15. Keehner, M.M., Tendick, F., Meng, M.V., Anwar, H.P., Hegarty, M., Stoller, M.L., Duh, Q.: Spatial ability, experience, and skill in laparoscopic surgery. American Journal of Surgery 188, 71–75 (2004)CrossRefGoogle Scholar
  16. Kidder, F.R.: Elementary and middle school children’s comprehension of Euclidean transformations. Journal of Research in Mathematics Education 7, 40–52 (1976)CrossRefGoogle Scholar
  17. Klippel, A.: Spatial information theory meets spatial thinking: Is topology the Rosetta Stone of spatial cognition? Annals of the Association of American Geographers 102, 1310–1328 (2012)CrossRefGoogle Scholar
  18. Kozhevnikov, M., Motes, M., Hegarty, M.: Spatial visualization in physics problem solving. Cognitive Science 31, 549–579 (2007)CrossRefGoogle Scholar
  19. Kozlowski, L.T., Bryant, K.J.: Sense-of-direction, spatial orientation, and cognitive maps. Journal of Experimental Psychology: Human Perception and Performance 3, 590–598 (1977)Google Scholar
  20. Kruskal, J.B.: Multidimensional scaling by optimizing goodness of fit to a nonmetric hypothesis. Psychometrika 29, 1–27 (1964)CrossRefMATHMathSciNetGoogle Scholar
  21. Kuhn, W.: Core concepts of spatial information for transdisciplinary research. International Journal of Geographical Information Science 26, 2267–2276 (2012)CrossRefGoogle Scholar
  22. Lee, J., Bednarz, R.: Components of spatial thinking: Evidence from a spatial thinking ability test. Journal of Geography 111, 15–26 (2012)CrossRefGoogle Scholar
  23. Levinson, S.C.: Frames of reference and Molyneux’s question: Cross-linguistic evidence. In: Bloom, P., Peterson, M., Nadel, L., Garrett, M. (eds.) Language and Space, pp. 109–169. MIT Press, Cambridge (1996)Google Scholar
  24. Liben, L.S., Downs, R.M.: Understanding person-space-map relations: Cartographic and developmental perspectives. Developmental Psychology 29, 739–752 (1993)CrossRefGoogle Scholar
  25. Mandler, J.M.: Representation. In: Mussen, P.H. (ed.) Handbook of Child Psychology, 4th edn., pp. 420–494. Wiley, New York (1983)Google Scholar
  26. Mandler, J.M.: On the spatial foundations of the conceptual system and its enrichment. Cognitive Science 36, 421–451 (2012)CrossRefGoogle Scholar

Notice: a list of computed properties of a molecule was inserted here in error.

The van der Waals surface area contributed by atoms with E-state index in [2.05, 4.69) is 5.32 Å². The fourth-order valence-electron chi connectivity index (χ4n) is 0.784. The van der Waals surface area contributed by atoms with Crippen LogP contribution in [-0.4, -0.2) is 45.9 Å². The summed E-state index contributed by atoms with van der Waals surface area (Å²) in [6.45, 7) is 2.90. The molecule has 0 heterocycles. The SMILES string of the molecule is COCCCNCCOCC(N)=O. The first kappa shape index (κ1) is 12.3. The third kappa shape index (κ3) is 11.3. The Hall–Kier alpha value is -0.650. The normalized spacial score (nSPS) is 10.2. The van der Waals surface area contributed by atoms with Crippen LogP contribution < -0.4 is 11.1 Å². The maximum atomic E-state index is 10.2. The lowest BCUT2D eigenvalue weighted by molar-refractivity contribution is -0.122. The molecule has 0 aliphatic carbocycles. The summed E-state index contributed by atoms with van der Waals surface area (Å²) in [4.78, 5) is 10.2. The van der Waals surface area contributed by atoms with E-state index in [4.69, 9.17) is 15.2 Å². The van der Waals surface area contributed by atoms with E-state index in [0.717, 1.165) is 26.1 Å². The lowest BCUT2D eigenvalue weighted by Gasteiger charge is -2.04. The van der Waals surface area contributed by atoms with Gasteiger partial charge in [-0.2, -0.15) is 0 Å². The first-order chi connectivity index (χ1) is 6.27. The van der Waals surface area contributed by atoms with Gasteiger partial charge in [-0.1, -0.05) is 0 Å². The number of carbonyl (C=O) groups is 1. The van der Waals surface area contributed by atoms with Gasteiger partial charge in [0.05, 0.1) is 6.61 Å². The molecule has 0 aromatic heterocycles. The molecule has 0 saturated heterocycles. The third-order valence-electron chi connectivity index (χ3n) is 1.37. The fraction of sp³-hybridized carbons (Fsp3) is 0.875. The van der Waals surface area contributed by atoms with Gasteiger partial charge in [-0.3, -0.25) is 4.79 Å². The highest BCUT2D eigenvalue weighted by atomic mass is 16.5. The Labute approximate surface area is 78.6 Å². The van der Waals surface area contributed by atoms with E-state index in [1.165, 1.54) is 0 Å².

27. Martin, J.L.: A test with selected topological properties of Piaget’s hypothesis concerning the spatial representation of the young child. Journal of Research in Mathematics Education 7, 26–38 (1976)CrossRefGoogle Scholar
  28. Montello, D.R.: Scale and multiple psychologies of space. In: Campari, I., Frank, A.U. (eds.) COSIT 1993. LNCS, vol. 716, pp. 312–321. Springer, Heidelberg (1993)Google Scholar
  29. National Research Council: Learning to Think Spatially. National Academies Press, Washington, DC (2006)Google Scholar
  30. Newcombe, N.S.: Increasing math and science learning by improving spatial thinking. American Educator 34(2), 29–43 (2010)Google Scholar
  31. Piaget, J., Inhelder, B.: The Child’s Conception of Space (trans. Langdon, F.J., Lunzer, J.L.). Norton, New York (1967) (original work published 1948)Google Scholar
  32. Thorndyke, P.W., Hayes-Roth, B.: Differences in spatial knowledge acquired from maps and navigation. Cognitive Psychology 14, 560–589 (1982)CrossRefGoogle Scholar
  33. Tobler, W.: Bidimensional regression. Geographical Analysis 26, 187–212 (1994)CrossRefGoogle Scholar
  34. Uttal, D.H., Cohen, C.A.: Spatial thinking and STEM education: When, why, and how? Psychology of Learning and Motivation 57, 147–181 (2012)CrossRefGoogle Scholar

Copyright information

© Springer International Publishing Switzerland 2014

Authors and Affiliations

  • Toru Ishikawa
    • 1
  1. 1.Graduate School of Interdisciplinary Information Studies and Center for Spatial Information ScienceUniversity of TokyoBunkyo-ku, TokyoJapan

Personalised recommendations